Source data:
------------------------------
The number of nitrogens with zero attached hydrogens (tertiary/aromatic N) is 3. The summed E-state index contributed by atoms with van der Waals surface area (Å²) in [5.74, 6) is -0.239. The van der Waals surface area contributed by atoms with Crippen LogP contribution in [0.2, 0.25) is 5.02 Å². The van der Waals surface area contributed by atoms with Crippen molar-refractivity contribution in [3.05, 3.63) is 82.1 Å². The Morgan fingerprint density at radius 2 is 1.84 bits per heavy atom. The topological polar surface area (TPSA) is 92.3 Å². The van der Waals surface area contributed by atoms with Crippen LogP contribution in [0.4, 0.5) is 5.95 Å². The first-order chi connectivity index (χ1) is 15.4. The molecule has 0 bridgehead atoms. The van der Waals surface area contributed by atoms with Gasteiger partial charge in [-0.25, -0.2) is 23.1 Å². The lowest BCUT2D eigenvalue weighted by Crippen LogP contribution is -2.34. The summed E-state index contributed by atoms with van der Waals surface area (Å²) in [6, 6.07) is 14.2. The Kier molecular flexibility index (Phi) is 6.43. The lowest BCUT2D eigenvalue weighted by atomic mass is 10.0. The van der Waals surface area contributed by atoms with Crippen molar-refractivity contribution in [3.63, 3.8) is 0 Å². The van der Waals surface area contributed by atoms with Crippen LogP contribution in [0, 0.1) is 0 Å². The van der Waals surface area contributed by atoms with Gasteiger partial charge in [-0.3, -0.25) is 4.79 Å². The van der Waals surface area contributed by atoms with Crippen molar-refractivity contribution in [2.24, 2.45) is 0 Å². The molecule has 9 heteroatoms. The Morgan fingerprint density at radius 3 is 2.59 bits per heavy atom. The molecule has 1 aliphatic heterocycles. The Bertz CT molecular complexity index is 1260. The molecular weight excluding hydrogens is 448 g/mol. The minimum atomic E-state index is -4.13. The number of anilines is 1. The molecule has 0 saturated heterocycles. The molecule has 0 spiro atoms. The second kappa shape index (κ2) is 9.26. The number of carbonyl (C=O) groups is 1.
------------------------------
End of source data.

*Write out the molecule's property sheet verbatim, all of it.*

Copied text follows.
The number of nitrogens with zero attached hydrogens (tertiary/aromatic N) is 3. The summed E-state index contributed by atoms with van der Waals surface area (Å²) in [5.74, 6) is -0.239. The van der Waals surface area contributed by atoms with Crippen LogP contribution in [0.2, 0.25) is 5.02 Å². The van der Waals surface area contributed by atoms with Crippen molar-refractivity contribution in [3.05, 3.63) is 82.1 Å². The Morgan fingerprint density at radius 2 is 1.84 bits per heavy atom. The topological polar surface area (TPSA) is 92.3 Å². The van der Waals surface area contributed by atoms with Crippen LogP contribution in [0.4, 0.5) is 5.95 Å². The first-order chi connectivity index (χ1) is 15.4. The molecule has 0 bridgehead atoms. The van der Waals surface area contributed by atoms with Gasteiger partial charge in [-0.25, -0.2) is 23.1 Å². The lowest BCUT2D eigenvalue weighted by Crippen LogP contribution is -2.34. The summed E-state index contributed by atoms with van der Waals surface area (Å²) in [6, 6.07) is 14.2. The Kier molecular flexibility index (Phi) is 6.43. The lowest BCUT2D eigenvalue weighted by atomic mass is 10.0. The van der Waals surface area contributed by atoms with Crippen molar-refractivity contribution in [3.63, 3.8) is 0 Å². The van der Waals surface area contributed by atoms with Crippen LogP contribution in [0, 0.1) is 0 Å². The van der Waals surface area contributed by atoms with Gasteiger partial charge in [-0.3, -0.25) is 4.79 Å². The van der Waals surface area contributed by atoms with Crippen molar-refractivity contribution in [2.24, 2.45) is 0 Å². The molecule has 9 heteroatoms. The Morgan fingerprint density at radius 3 is 2.59 bits per heavy atom. The molecule has 1 aliphatic heterocycles. The Bertz CT molecular complexity index is 1260. The molecular weight excluding hydrogens is 448 g/mol. The minimum atomic E-state index is -4.13. The number of anilines is 1. The molecule has 0 saturated heterocycles. The molecule has 0 spiro atoms. The second kappa shape index (κ2) is 9.26. The number of carbonyl (C=O) groups is 1.